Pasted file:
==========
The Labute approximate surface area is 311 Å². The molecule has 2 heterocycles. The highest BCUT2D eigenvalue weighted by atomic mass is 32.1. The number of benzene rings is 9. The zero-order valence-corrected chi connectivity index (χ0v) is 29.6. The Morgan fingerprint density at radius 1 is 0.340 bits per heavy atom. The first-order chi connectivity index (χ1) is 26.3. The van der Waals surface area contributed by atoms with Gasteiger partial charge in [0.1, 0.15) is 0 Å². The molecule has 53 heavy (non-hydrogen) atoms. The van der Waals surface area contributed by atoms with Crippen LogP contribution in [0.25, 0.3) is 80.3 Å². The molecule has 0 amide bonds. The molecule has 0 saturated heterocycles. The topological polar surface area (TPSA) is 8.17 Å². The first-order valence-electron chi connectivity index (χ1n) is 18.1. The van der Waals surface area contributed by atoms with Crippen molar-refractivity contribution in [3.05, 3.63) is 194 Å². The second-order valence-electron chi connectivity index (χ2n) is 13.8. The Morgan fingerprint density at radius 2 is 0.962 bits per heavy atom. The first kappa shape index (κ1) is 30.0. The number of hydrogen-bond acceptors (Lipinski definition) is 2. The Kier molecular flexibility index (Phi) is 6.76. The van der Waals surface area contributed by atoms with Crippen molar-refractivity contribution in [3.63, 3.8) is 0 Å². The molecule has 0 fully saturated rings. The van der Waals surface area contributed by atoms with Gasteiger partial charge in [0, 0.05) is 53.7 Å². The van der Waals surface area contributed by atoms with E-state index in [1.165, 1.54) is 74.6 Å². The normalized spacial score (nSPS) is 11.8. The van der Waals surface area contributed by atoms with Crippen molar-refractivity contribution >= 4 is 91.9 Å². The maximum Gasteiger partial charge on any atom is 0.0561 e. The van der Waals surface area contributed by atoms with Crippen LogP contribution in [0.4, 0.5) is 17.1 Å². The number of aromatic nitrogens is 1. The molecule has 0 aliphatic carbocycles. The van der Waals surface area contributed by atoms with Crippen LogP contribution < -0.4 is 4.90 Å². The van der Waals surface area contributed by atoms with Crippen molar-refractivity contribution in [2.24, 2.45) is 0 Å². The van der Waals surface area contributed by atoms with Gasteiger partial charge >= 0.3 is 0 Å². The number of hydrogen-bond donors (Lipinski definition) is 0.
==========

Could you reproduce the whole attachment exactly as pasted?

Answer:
The Labute approximate surface area is 311 Å². The molecule has 2 heterocycles. The highest BCUT2D eigenvalue weighted by atomic mass is 32.1. The number of benzene rings is 9. The zero-order valence-corrected chi connectivity index (χ0v) is 29.6. The Morgan fingerprint density at radius 1 is 0.340 bits per heavy atom. The first-order chi connectivity index (χ1) is 26.3. The van der Waals surface area contributed by atoms with Gasteiger partial charge in [0.1, 0.15) is 0 Å². The molecule has 53 heavy (non-hydrogen) atoms. The van der Waals surface area contributed by atoms with Crippen LogP contribution in [0.25, 0.3) is 80.3 Å². The molecule has 0 amide bonds. The molecule has 0 saturated heterocycles. The topological polar surface area (TPSA) is 8.17 Å². The first-order valence-electron chi connectivity index (χ1n) is 18.1. The van der Waals surface area contributed by atoms with Crippen molar-refractivity contribution in [3.05, 3.63) is 194 Å². The second-order valence-electron chi connectivity index (χ2n) is 13.8. The Morgan fingerprint density at radius 2 is 0.962 bits per heavy atom. The first kappa shape index (κ1) is 30.0. The number of hydrogen-bond acceptors (Lipinski definition) is 2. The Kier molecular flexibility index (Phi) is 6.76. The van der Waals surface area contributed by atoms with Crippen molar-refractivity contribution in [3.63, 3.8) is 0 Å². The molecule has 0 fully saturated rings. The van der Waals surface area contributed by atoms with Gasteiger partial charge in [0, 0.05) is 53.7 Å². The van der Waals surface area contributed by atoms with E-state index in [1.165, 1.54) is 74.6 Å². The normalized spacial score (nSPS) is 11.8. The van der Waals surface area contributed by atoms with Crippen molar-refractivity contribution >= 4 is 91.9 Å². The maximum Gasteiger partial charge on any atom is 0.0561 e. The van der Waals surface area contributed by atoms with Crippen LogP contribution in [0.4, 0.5) is 17.1 Å². The number of aromatic nitrogens is 1. The molecule has 0 aliphatic carbocycles. The van der Waals surface area contributed by atoms with Crippen LogP contribution < -0.4 is 4.90 Å². The van der Waals surface area contributed by atoms with Crippen molar-refractivity contribution in [2.24, 2.45) is 0 Å². The van der Waals surface area contributed by atoms with Gasteiger partial charge >= 0.3 is 0 Å². The number of hydrogen-bond donors (Lipinski definition) is 0.